Creating and managing keys is an important part of the cryptographic process. With symmetric keys, the same key is used for both encryption and decryption. The AES is an example of a symmetric key encryption method.

AES functionality includes a block cipher and an inverse block cipher per the AES standard. The block cipher (AES instruction) encrypts a 128-bit block of plaintext data into a 128-bit block of ciphertext data. The inverse block cipher (AES_INV instruction) decrypts a 128-bit block of ciphertext data into a 128-bit block of plaintext data.

Secure Hash Algorithms

Hashing is a type of algorithm which takes any size of data and turns it into a fixed-length of data. The main difference between hashing and encryption is that a hash is not reversible. The SHA is a family of cryptographic hash functions to keep data secured (see Figure 4). SHA consists of bitwise operations, modular additions, and compression functions. This function takes a message of arbitrary length and reduces it to a fixed length residue or message digest after performing a series of mathematically-defined operations, which guarantee that any change in the message will change the hash value. It is used for message authentication by transmitting a message with a hash value appended to it and recalculating the message hash value using the same algorithm at the recipient's end. If the hashes differ then the message is corrupted. These algorithms are used with the Digital Signature Algorithm (DSA) or the Digital Signature Standard (DSS).

[Figure 4 | SHA Example]

Message authentication code functions

MAC schemes use a secret key along with the message (see Figure 5). The recipient must know the key to be able to compute the MAC value. This helps the recipient of the message to authenticate that the sender of the message has the shared secret key and that no one without the key has sent or altered the message. First, a MAC value is computed by the sender and appended it to the transmitted message. When the message is received, the MAC is computed again and checked against the MAC value transmitted with the message. If they do not match, then the receiver knows the message has been altered. An example of a hash algorithm are the SHAs and they can be used to produce the MAC value. Even a block cipher such as AES can be used to produce the MAC value. The MAC methodology guarantees both data integrity as well authenticity.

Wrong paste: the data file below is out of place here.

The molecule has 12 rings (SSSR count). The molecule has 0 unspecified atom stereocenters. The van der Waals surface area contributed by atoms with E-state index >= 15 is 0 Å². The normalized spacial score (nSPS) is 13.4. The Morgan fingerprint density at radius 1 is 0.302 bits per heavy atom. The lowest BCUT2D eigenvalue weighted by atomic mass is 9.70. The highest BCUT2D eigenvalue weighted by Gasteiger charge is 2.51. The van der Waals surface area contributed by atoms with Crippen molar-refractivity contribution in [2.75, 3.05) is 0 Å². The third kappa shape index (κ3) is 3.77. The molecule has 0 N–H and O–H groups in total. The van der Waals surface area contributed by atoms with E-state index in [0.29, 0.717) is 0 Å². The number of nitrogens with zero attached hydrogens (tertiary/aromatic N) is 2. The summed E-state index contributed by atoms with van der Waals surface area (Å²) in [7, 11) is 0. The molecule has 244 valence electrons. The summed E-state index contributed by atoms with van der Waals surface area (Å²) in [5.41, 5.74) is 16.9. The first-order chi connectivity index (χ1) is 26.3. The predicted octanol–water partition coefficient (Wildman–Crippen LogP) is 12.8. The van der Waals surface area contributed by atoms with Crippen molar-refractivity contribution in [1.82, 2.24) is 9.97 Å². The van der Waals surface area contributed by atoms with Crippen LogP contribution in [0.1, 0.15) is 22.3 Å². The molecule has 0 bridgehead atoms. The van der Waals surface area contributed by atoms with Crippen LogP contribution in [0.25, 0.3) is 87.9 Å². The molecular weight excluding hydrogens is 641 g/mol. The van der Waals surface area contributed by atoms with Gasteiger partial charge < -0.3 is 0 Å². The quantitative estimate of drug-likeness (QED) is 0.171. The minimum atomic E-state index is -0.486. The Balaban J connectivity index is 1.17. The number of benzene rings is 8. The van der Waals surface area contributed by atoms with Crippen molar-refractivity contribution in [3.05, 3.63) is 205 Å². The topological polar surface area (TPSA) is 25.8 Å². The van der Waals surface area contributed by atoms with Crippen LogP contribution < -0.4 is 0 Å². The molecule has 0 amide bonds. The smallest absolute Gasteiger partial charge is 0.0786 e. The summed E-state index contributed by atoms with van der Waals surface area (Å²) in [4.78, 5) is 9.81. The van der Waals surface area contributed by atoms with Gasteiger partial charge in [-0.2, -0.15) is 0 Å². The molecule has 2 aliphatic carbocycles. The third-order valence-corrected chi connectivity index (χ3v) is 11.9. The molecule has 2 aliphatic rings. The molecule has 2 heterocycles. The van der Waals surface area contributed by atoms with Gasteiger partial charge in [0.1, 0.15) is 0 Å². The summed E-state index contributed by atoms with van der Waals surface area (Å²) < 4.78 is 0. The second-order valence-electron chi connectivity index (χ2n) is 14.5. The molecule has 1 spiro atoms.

[Figure 5 | MAC example]

True random number generation

True random number generation (TRNG) is an important cryptographic function. A TRNG block generates a number that is statistically random and based on some physical random variation that cannot be duplicated by running the process again. Compare this to Pseudo Random Number Generation (PSRNG), which is not truly random since it relies on an initial seed value. If the seed can be duplicated, the generated sequence can be duplicated as well. Highly secure systems will utilize true random rather than pseudo random number generation. Currently, few MCUs provide hardware-based TRNG. There are applications where a PSRNG may be preferred, so an MCU that has both TRNG and PSRNG provides the most flexibility.

External memory security

To support greater intelligence and applications, IoT systems are needing more and more memory. MCU vendors are careful to provide an optimal level of internal memory as the die size increases based on memory, driving cost up as well. To meet this ever growing demand of memory size, MCU vendors provide the option to expand memory externally. This helps IoT designers to design to the memory size of their choice based on application requirements. However, this introduces the challenge of securing sensitive code and data stored in external memory and ensuring it can only be accessed by an authenticate user.

To secure external data and code, MCUs support cryptographic functions with external memory interfaces. Thus, data can be encrypted before being stored in external memory devices. Similarly, data is decrypted when it is retrieved. Figure 6 shows a secure MCU where the Serial Memory Interface (SMIF) has built-in cryptographic capabilities to secure data when it is written to external memory.

[Figure 6 | Serial memory interface (SMIF) block in MCU architecture]

Figure 7 shows SMIF execute-in-place (XIP) mode. This is where a cryptography component supports on-the-fly encryption for data writes and on-the-fly decryption for data reads. This ensures that no leakage of sensitive data can occur when data is encrypted before storage in the external memory device.

[Figure 7 | Example of SMIF in XIP mode]

Communication layer security

Bluetooth Low Energy (BLE) is one of the most popular wireless standard for IoT applications. IoT designers must ensure that data communication is secure over the wireless link. The latest BLE protocol update comes equipped with several security and privacy capabilities to cover encryption, trust, data integrity, and privacy of the user’s data. For example, the BLE link layer provides various encryption algorithms such as CRC and AES for robust and secure data exchange (see Figure 8). BLE radios must also be designed to support these BLE secure functions provided by the BLE protocol. Enhanced encryption and authentication will allow only trusted users to track device locations and to confidently pair the devices.

[Figure 8 | PSoC 6 BLE – BLE subsystem block diagram]

References

  1. PSoC 6 BLE Family Datasheet
  1. Bluetooth Low Energy (BLE) Connectivity Solutions

Jaya Kathuria works as an Applications Manager at Cypress Semiconductor Corporation where she manages the Embedded Applications Group and Solutions Development using the PSoC platform. She has 12+ years of experience in the semiconductor industry. She earned her executive management credential from IIM, Bangalore and holds a BS in Electronics Engineering from Kurukshetra University.